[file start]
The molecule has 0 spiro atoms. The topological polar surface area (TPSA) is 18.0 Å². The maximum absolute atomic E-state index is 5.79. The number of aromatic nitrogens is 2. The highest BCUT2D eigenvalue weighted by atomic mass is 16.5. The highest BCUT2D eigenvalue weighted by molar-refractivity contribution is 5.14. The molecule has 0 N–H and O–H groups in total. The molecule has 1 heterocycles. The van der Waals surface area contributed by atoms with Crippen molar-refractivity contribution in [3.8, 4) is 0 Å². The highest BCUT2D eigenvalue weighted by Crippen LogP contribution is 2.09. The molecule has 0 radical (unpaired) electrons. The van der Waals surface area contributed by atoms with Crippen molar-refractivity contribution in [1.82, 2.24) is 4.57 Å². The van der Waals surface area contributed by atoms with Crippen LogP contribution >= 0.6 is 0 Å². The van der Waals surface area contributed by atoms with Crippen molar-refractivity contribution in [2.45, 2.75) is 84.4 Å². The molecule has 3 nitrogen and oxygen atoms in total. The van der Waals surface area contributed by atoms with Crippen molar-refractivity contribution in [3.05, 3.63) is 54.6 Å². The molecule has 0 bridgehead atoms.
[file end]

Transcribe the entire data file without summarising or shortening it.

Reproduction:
The molecule has 0 spiro atoms. The topological polar surface area (TPSA) is 18.0 Å². The maximum absolute atomic E-state index is 5.79. The number of aromatic nitrogens is 2. The highest BCUT2D eigenvalue weighted by atomic mass is 16.5. The highest BCUT2D eigenvalue weighted by molar-refractivity contribution is 5.14. The molecule has 0 N–H and O–H groups in total. The molecule has 1 heterocycles. The van der Waals surface area contributed by atoms with Crippen molar-refractivity contribution in [3.8, 4) is 0 Å². The highest BCUT2D eigenvalue weighted by Crippen LogP contribution is 2.09. The molecule has 0 radical (unpaired) electrons. The van der Waals surface area contributed by atoms with Crippen molar-refractivity contribution in [1.82, 2.24) is 4.57 Å². The van der Waals surface area contributed by atoms with Crippen LogP contribution >= 0.6 is 0 Å². The van der Waals surface area contributed by atoms with Crippen molar-refractivity contribution in [2.45, 2.75) is 84.4 Å². The molecule has 3 nitrogen and oxygen atoms in total. The van der Waals surface area contributed by atoms with Crippen molar-refractivity contribution in [3.05, 3.63) is 54.6 Å². The molecule has 0 bridgehead atoms.